Automation and leadership

automation2One topic that has been getting people excited over the last few years is that robots are going to replace many jobs or make some jobs much more boring. That is not even touching on the whole autonomous robot rebellion crowd’s concerns (I posted about an AI risks related podcast on NPR just last week).

Robotics is taking important roles ranging from milking cows, to working in kitchens, to logistics and order fulfillment. Now they are taking on more important functions in our business processes that used to be the domain of knowledge workers (even though it is happening slowly).

I do believe that the increased use of automation should shift how enterprises architects think about the enterprise and how that environment is structured. Automation is just another enterprise resource that needs to be defined, understood and optimized. The leaders are going to have to include these possibilities in their thought processes too.

These changes are inevitable. That got me thinking about a post that McKinsey put out about beating the transformation odds – after all automation efforts will be a transformation. Most of the article focused on the need for executive vision, clarity and communications. It also discussed the need for continuous improvement as part of the plan. Too often teams and breathe a sense of relief once a project is deployed, when in reality that is just point where it was given birth and now needs to develop and mature. Automation efforts are no exception.

Transformation is hard work, and the changes made during the transformation process must be sustained for the organization to keep improving.

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3 thoughts on “Automation and leadership

  1. Charlie — good exposition!

    “…robots are going to replace many jobs” — that is a concern I share. To date, automation has increased productivity tremendously without reducing the total number of jobs, by creating new kinds of jobs at higher skill levels. But there may well be a limit on how long that can continue; if the required skill level is pushed above the typical person’s level of intellectual firepower, we have problems. And in any event, it will take a really good educational system to prepare people for those new kinds of jobs, not the dismal failure of an education system we have today, and I don’t see that transformation happening any time soon.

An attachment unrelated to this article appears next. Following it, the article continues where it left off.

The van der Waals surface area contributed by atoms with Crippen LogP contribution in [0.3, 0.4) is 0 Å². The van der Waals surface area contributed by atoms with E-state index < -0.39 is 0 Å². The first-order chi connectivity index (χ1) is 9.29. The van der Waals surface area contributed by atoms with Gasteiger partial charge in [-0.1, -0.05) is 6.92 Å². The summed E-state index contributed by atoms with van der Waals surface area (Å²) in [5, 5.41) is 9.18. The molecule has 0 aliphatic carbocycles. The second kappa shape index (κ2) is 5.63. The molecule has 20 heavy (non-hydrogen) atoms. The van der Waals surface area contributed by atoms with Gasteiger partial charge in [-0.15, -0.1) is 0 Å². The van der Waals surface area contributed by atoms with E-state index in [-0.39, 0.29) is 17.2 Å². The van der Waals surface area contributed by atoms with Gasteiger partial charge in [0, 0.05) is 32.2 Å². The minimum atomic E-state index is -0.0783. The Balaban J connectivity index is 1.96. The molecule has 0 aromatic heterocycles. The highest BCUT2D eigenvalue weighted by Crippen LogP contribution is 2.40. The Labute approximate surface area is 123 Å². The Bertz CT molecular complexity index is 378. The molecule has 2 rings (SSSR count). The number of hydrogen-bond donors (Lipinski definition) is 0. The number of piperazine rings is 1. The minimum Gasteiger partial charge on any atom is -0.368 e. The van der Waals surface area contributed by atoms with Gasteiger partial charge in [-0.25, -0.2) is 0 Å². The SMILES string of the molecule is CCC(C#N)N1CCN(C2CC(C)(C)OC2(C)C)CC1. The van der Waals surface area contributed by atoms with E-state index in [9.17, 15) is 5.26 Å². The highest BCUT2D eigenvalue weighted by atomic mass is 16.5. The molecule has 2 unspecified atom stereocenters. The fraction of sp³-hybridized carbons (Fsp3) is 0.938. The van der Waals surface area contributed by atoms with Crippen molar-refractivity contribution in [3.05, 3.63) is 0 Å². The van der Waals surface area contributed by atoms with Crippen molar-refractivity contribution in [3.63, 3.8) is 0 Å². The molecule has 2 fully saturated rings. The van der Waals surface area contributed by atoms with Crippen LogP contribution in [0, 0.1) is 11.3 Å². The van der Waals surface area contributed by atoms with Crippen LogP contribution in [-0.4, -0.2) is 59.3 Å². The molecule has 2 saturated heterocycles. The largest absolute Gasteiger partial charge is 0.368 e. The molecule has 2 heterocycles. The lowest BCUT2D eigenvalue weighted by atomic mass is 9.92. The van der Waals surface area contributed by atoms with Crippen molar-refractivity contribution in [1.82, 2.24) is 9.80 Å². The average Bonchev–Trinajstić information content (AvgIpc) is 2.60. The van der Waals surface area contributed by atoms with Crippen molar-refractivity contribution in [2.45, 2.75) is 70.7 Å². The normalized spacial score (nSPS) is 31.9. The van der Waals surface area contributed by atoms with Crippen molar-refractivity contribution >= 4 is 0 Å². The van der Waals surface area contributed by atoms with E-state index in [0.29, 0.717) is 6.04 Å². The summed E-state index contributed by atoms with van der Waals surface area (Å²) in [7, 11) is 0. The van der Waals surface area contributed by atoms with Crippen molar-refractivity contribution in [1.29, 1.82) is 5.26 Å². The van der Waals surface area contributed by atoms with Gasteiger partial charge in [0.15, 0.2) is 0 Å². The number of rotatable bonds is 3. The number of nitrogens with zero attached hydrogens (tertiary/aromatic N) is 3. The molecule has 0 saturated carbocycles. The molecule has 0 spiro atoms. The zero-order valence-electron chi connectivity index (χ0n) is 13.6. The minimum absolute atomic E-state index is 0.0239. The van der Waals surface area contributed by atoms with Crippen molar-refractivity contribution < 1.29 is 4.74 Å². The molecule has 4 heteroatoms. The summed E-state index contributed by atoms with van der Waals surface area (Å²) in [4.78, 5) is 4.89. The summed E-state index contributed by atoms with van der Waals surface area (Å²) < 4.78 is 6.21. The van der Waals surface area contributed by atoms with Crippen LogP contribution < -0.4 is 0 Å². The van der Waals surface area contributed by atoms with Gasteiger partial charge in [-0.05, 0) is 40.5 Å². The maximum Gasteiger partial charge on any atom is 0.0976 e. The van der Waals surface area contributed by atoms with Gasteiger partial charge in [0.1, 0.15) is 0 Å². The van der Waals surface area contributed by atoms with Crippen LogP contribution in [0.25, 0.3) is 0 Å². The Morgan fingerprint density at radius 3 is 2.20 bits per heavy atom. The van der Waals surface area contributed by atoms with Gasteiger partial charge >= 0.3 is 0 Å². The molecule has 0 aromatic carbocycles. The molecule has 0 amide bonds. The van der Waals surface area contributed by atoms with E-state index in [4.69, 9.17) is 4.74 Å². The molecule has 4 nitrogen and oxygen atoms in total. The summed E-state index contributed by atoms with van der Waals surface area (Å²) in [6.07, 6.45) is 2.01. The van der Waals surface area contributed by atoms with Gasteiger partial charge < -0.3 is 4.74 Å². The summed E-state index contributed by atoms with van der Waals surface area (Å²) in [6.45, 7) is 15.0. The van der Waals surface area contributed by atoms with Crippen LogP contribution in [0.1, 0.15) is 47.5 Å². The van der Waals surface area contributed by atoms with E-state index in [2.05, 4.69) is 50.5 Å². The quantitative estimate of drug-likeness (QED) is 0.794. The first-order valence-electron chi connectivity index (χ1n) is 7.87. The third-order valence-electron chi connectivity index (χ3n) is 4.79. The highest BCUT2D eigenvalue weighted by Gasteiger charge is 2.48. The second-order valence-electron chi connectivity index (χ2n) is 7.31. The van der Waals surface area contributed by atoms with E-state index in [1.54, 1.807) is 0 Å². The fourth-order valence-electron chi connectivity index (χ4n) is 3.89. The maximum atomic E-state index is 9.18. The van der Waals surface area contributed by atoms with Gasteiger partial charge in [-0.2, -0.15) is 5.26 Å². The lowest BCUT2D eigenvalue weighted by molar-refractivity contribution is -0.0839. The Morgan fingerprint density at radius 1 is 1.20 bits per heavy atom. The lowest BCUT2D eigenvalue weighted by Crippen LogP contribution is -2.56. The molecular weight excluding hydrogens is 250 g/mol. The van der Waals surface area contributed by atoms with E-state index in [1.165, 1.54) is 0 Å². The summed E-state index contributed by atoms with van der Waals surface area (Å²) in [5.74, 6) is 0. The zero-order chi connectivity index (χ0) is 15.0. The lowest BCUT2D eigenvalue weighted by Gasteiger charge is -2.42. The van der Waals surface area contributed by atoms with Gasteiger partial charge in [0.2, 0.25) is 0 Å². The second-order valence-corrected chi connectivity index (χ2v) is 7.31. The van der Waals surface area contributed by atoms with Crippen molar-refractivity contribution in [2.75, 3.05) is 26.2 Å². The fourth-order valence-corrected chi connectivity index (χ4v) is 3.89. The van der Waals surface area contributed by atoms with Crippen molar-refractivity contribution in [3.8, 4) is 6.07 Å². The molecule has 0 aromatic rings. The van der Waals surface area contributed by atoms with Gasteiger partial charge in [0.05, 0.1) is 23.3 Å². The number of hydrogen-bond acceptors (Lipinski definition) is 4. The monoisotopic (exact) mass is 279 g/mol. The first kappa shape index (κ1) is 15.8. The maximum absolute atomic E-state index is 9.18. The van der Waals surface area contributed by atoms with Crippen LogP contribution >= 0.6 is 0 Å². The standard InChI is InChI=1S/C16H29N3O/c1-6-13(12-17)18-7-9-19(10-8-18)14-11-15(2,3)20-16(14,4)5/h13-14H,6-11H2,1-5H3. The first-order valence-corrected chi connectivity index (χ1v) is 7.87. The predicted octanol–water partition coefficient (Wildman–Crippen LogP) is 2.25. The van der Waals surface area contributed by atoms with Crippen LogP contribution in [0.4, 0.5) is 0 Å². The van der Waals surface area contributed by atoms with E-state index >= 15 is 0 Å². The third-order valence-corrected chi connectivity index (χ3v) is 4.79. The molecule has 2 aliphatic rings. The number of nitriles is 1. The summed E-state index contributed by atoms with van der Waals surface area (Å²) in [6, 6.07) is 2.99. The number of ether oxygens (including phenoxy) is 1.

“…make some jobs much more boring” — as someone who is creating tools to automate software engineering, my experience is the opposite. Almost by definition, any job that is boring for a person can be automated. Of course, this feeds into the concern described above.

    “Now they are taking on more important functions in our business processes that used to be the domain of knowledge workers (even though it is happening slowly).” Maybe not so slowly. Our computer language expert system provides automation of software engineering tasks, ranging from very simple ones to tasks so sophisticated that most programmers can’t even do them. I see this accelerating as more people realize they can get more done with their existing IT staff through automation, reducing risk and raising quality in the process. This actually echoes the story of automobile manufacturing, in which automation has drastically reduced the work force while dramatically improving manufacturing quality.

    “Too often teams and breathe a sense of relief once a project is deployed” — amen! I think this will be alleviated by automation reducing the risk and stress level (and drama!) in transformation projects, until they become just part of the workday world, instead of being the stress inducers they often are today.

    Like

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